New sculpture serves as kids’ plaything at Parent/Child Center
MIDDLEBURY — Ylexeus Palacio can often be seen tenderly cuddling her adorable, 19-month-old son Caesar at the Addison County Parent/Child Center (PCC), a renowned Middlebury nonprofit that helps young families become happy, healthy and self-sufficient.
But only a few months ago, Palacio was tensely gripping a white-hot plasma torch to slice through a massive steel drum, as part of a group effort to build a new play-sculpture that will regale Caesar and future generations of children who participate in PCC programs.
The new structure — made possible through a Vermont Community Foundation grant, the guidance of Panton artist-welder Eben Markowski and the collective efforts of PCC staff and parents — is now in place after a transformative, five-month creative process.
The teen artists, PCC staff and Markowski took some time on Monday to admire their work proudly displayed in front of the center headquarters at 126 Monroe St.
“One of the challenges was we wanted to create something beautiful that children could play with,” said Deirdre Kelley, the PCC’s education coordinator. “It wasn’t just going to be an art piece that was going to sit at the town green; it was, ‘How do we make this so it’s both beautiful and lasting for our community, and also really incorporates early childhood philosophy.”
It all began last year, when Kelly and a couple of center participants were enjoying the PCC playground and shared the concept of installing some artwork on the property. It prompted center staff and clients to pose the question “What is art?” and how it could be fully enjoyed by adults and the toddlers who visit daily for childcare services.
“The participants said, ‘That would be great; how do we write a grant for that?’” Kelley recalled.
The center successfully applied for $2,500 through the community foundation to create what PCC Co-Director Donna Bailey called “a usable art installation” — something that could be visually and physically appreciated.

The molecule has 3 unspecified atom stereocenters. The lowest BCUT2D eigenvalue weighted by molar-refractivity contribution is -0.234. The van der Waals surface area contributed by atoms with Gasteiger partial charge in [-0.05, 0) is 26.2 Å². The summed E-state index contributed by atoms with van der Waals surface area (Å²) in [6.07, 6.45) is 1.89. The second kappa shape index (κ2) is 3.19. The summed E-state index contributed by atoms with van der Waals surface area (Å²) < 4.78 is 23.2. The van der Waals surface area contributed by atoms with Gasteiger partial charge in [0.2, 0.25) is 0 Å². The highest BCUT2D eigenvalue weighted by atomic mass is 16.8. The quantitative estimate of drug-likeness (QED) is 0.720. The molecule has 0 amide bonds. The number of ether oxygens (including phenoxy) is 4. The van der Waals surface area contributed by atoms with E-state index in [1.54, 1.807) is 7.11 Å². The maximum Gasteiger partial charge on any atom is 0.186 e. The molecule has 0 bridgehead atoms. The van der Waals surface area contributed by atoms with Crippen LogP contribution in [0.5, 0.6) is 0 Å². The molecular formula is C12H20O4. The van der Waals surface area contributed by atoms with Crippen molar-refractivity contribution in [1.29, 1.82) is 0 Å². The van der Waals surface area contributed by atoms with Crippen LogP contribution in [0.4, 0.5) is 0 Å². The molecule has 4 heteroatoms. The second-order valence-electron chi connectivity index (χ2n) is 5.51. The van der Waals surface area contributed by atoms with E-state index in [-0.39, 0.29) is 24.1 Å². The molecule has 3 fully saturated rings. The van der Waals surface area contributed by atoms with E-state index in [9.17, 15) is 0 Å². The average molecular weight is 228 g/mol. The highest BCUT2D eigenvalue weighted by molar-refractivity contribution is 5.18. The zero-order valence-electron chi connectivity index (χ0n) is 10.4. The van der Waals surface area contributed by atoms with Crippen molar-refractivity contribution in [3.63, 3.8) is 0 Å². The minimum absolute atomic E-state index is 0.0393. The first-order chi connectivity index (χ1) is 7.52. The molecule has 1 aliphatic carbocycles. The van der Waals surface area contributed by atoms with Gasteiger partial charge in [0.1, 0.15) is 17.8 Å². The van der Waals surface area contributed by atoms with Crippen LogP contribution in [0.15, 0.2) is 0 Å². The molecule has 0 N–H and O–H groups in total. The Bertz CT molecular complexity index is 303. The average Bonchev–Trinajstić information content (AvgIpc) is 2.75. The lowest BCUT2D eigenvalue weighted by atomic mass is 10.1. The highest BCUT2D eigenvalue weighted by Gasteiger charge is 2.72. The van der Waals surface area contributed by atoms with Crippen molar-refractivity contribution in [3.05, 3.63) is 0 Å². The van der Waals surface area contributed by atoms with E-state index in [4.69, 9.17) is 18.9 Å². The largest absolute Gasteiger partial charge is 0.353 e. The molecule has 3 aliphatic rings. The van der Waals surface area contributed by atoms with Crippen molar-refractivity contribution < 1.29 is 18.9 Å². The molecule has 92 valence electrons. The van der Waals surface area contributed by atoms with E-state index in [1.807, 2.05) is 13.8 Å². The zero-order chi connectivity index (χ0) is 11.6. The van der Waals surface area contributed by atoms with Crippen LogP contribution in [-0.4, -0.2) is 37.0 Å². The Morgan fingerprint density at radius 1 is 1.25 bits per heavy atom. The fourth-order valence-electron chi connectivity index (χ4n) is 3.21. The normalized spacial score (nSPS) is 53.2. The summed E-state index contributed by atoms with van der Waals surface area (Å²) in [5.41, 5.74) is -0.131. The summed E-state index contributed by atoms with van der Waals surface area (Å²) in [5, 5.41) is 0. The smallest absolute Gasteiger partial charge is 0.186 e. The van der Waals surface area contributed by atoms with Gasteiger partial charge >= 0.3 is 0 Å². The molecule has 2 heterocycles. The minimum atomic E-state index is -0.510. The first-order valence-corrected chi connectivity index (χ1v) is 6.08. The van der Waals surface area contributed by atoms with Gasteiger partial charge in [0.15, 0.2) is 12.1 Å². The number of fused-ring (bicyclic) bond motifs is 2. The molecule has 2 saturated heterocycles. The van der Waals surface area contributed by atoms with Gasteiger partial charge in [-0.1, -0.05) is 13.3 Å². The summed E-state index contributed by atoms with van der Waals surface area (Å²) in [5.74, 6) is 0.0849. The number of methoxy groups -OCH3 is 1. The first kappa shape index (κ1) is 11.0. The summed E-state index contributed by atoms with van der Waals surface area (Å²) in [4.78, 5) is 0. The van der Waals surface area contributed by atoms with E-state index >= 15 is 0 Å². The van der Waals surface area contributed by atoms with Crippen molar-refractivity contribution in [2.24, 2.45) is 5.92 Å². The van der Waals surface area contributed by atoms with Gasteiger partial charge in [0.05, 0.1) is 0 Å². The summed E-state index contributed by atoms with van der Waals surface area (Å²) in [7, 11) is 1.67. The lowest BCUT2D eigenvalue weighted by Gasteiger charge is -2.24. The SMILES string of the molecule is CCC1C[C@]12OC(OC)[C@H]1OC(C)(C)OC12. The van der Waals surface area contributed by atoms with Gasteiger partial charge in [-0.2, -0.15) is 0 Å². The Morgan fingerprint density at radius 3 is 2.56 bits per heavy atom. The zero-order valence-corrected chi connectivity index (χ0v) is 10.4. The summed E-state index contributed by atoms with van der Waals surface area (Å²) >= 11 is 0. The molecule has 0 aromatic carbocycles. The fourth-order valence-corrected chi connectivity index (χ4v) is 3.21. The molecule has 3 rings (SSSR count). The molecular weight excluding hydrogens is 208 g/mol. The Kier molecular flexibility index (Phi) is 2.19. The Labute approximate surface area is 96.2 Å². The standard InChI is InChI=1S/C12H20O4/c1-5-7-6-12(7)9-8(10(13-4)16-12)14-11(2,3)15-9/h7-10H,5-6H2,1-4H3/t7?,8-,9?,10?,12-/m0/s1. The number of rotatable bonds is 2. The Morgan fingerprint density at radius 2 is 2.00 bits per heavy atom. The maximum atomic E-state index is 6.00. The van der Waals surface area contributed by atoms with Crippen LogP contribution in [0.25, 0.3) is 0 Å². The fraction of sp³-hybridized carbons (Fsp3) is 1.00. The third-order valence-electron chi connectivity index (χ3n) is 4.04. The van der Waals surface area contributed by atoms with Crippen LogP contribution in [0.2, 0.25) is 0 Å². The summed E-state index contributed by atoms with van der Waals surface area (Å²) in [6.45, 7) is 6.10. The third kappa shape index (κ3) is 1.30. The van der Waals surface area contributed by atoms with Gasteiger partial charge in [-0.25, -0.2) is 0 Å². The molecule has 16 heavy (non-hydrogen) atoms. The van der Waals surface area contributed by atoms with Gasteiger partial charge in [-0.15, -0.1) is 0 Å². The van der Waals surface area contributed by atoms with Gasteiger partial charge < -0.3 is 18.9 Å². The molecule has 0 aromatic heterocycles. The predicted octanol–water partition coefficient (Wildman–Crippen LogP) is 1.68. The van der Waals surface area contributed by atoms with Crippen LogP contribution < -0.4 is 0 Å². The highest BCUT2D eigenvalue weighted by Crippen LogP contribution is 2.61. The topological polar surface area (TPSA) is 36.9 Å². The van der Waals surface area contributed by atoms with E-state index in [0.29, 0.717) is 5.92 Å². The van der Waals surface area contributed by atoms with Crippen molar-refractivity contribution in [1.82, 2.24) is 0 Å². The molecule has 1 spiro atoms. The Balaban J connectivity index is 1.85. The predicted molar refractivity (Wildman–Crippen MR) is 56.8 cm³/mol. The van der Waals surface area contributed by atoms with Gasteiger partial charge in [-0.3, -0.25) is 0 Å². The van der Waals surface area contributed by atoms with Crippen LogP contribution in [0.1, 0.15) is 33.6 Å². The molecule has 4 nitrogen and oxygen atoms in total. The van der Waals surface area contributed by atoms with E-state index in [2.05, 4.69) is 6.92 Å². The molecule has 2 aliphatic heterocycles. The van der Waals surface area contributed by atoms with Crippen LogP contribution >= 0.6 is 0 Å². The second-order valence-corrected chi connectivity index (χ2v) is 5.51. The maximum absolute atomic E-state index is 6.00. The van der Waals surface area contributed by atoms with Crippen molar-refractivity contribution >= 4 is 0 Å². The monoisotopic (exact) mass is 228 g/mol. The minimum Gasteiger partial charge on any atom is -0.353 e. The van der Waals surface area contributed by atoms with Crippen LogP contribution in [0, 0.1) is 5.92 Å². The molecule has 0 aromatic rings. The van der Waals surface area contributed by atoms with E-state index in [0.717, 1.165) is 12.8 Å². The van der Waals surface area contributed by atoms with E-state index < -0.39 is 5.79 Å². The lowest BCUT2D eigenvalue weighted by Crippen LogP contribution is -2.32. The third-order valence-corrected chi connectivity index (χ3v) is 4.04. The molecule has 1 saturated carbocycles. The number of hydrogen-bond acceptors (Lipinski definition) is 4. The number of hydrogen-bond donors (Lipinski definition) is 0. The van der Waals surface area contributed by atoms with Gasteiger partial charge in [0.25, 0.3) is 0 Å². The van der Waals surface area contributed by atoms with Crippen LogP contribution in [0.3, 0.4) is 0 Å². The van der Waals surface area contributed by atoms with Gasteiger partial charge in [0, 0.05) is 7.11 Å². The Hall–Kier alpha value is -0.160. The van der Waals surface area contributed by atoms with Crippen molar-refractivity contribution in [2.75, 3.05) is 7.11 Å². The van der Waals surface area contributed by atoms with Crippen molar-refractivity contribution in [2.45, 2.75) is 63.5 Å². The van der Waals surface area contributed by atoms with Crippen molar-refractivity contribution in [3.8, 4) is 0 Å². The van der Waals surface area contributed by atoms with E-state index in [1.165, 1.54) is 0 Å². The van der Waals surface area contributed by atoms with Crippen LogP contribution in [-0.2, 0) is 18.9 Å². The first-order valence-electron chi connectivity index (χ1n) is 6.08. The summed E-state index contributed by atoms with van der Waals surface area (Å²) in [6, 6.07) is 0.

They enlisted Markowski to help them pull off the project, which participants began to design in July.
“It wasn’t, ‘Eben, we have this idea, could you make it for us?’” Kelly said. “We were saying, ‘Participants, figure out what art is, and what does it mean for kids to be a part of that art?’”
Participants dutifully surveyed their colleagues and brainstormed many different ideas.
Bailey and Kelly were impressed with the respectful give-and-take the young artists exhibited in reaching consensus on a sculpture design.
“The process was really the gift here,” Bailey said. “What came out of it is really beautiful, too.”
With their final plan on paper, the fledgling artists were allowed to comb Markowski’s property for sculpture materials. Since he pays many of his bills as a welder and light construction worker, Markowski keeps an assortment of spare parts and skeletal remains of old metallic structures.
Participants selected a salvaged underground steel drum to serve as the centerpiece of their installation. The playful-yet-utilitarian cylindrical husk is adorned with cut-out shapes of the different celestial phases of the moon. At the base of the cylinder is a small entryway, just large enough for a toddler to walk inside to play with an interior rope toy; they can also glance out of some of the pint-sized lookout holes.
A non-functional but seemingly magical windup key rotates, by itself, at the apex of the structure. Ingenuously, the key doesn’t require a motor or human cranking. It rotates with the whimsy of wind power.
Fabrication was no small task, but the young artisans were up to the challenge. One of them, Bryan Krymlak, had previous welding experience and was instrumental in guiding his colleagues through the tricky and sometimes hair curling experience.
It took some time for participants to get comfortable wielding plasma torches, even though they were all wearing the requisite masks, gloves and other protective gear.
Participant Morgan Edgerly explained it was physically intimidating when the torch fire hit metal and threw sparks at her.
“It made you jump back and have to do it again,” Edgerly said. “The mask was too big for my head, so I had to keep pushing it on. But other than that, it was really fun.”
“These weren’t warm and cuddly tools to use,” Markowski stressed. “My compliments go out to these women for giving it a shot … and persevering through all of it. It was inspiring to watch.”
The sculpture will evolve with contributions from Mother Nature and other PCC participants and kids.
The salvaged, untreated steel will develop a rust and patina due to weather and time.
Others will be invited to add their own creative flourishes to the communal creation.
“We’re not necessarily considering this a finished product.” Markowski said.
Monday saw Caesar exploring the sculpture under the watchful eyes of his mom. He was later given a paintbrush he used to dab white paint on the exterior of what was to him a majestic plaything.
A future artist in bloom?
“I think it’s wonderful,” PCC board member Natalie Peters said while viewing the sculpture and the joy it was imparting. “It’s one more way for everyone to learn.”
Reporter John Flowers is at email@example.com.